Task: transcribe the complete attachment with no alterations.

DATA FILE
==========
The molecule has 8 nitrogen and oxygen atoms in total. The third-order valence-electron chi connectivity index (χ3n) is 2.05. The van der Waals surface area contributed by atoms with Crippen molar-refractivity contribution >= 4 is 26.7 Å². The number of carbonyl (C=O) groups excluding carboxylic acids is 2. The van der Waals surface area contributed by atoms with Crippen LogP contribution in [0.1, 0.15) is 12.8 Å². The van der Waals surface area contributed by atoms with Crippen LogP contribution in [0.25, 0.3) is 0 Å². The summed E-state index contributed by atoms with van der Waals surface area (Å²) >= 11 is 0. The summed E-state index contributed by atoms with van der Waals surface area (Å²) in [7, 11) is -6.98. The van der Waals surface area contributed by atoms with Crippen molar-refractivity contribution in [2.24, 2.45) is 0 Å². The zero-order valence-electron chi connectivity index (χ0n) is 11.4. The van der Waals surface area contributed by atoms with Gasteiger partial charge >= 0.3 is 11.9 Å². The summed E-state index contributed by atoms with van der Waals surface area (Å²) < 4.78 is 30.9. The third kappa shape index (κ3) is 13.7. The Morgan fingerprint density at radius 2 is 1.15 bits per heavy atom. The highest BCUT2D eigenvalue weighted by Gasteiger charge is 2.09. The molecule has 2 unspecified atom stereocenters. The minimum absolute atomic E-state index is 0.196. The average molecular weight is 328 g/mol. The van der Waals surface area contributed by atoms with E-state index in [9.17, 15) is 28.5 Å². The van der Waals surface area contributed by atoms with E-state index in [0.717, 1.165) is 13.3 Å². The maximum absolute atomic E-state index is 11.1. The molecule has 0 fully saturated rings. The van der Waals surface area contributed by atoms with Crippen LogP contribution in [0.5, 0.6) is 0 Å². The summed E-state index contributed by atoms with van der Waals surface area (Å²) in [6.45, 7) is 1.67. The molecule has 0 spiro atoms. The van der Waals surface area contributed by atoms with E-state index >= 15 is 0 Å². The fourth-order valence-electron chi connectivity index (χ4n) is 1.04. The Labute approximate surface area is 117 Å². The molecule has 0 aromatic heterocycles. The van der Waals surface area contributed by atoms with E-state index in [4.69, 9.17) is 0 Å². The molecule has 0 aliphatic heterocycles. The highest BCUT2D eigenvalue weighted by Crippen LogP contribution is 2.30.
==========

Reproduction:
The molecule has 8 nitrogen and oxygen atoms in total. The third-order valence-electron chi connectivity index (χ3n) is 2.05. The van der Waals surface area contributed by atoms with Crippen molar-refractivity contribution >= 4 is 26.7 Å². The number of carbonyl (C=O) groups excluding carboxylic acids is 2. The van der Waals surface area contributed by atoms with Crippen LogP contribution in [0.1, 0.15) is 12.8 Å². The van der Waals surface area contributed by atoms with Crippen LogP contribution in [0.25, 0.3) is 0 Å². The summed E-state index contributed by atoms with van der Waals surface area (Å²) >= 11 is 0. The summed E-state index contributed by atoms with van der Waals surface area (Å²) in [7, 11) is -6.98. The van der Waals surface area contributed by atoms with Crippen molar-refractivity contribution in [2.24, 2.45) is 0 Å². The zero-order valence-electron chi connectivity index (χ0n) is 11.4. The van der Waals surface area contributed by atoms with Gasteiger partial charge >= 0.3 is 11.9 Å². The summed E-state index contributed by atoms with van der Waals surface area (Å²) < 4.78 is 30.9. The third kappa shape index (κ3) is 13.7. The Morgan fingerprint density at radius 2 is 1.15 bits per heavy atom. The highest BCUT2D eigenvalue weighted by Gasteiger charge is 2.09. The molecule has 2 unspecified atom stereocenters. The minimum absolute atomic E-state index is 0.196. The average molecular weight is 328 g/mol. The van der Waals surface area contributed by atoms with E-state index in [9.17, 15) is 28.5 Å². The van der Waals surface area contributed by atoms with E-state index in [0.717, 1.165) is 13.3 Å². The maximum absolute atomic E-state index is 11.1. The molecule has 0 fully saturated rings. The van der Waals surface area contributed by atoms with Crippen LogP contribution in [0.5, 0.6) is 0 Å². The summed E-state index contributed by atoms with van der Waals surface area (Å²) in [6.45, 7) is 1.67. The molecule has 0 spiro atoms. The van der Waals surface area contributed by atoms with E-state index >= 15 is 0 Å². The fourth-order valence-electron chi connectivity index (χ4n) is 1.04. The Labute approximate surface area is 117 Å². The molecule has 0 aromatic heterocycles. The van der Waals surface area contributed by atoms with E-state index in [4.69, 9.17) is 0 Å². The molecule has 0 aliphatic heterocycles. The highest BCUT2D eigenvalue weighted by Crippen LogP contribution is 2.30.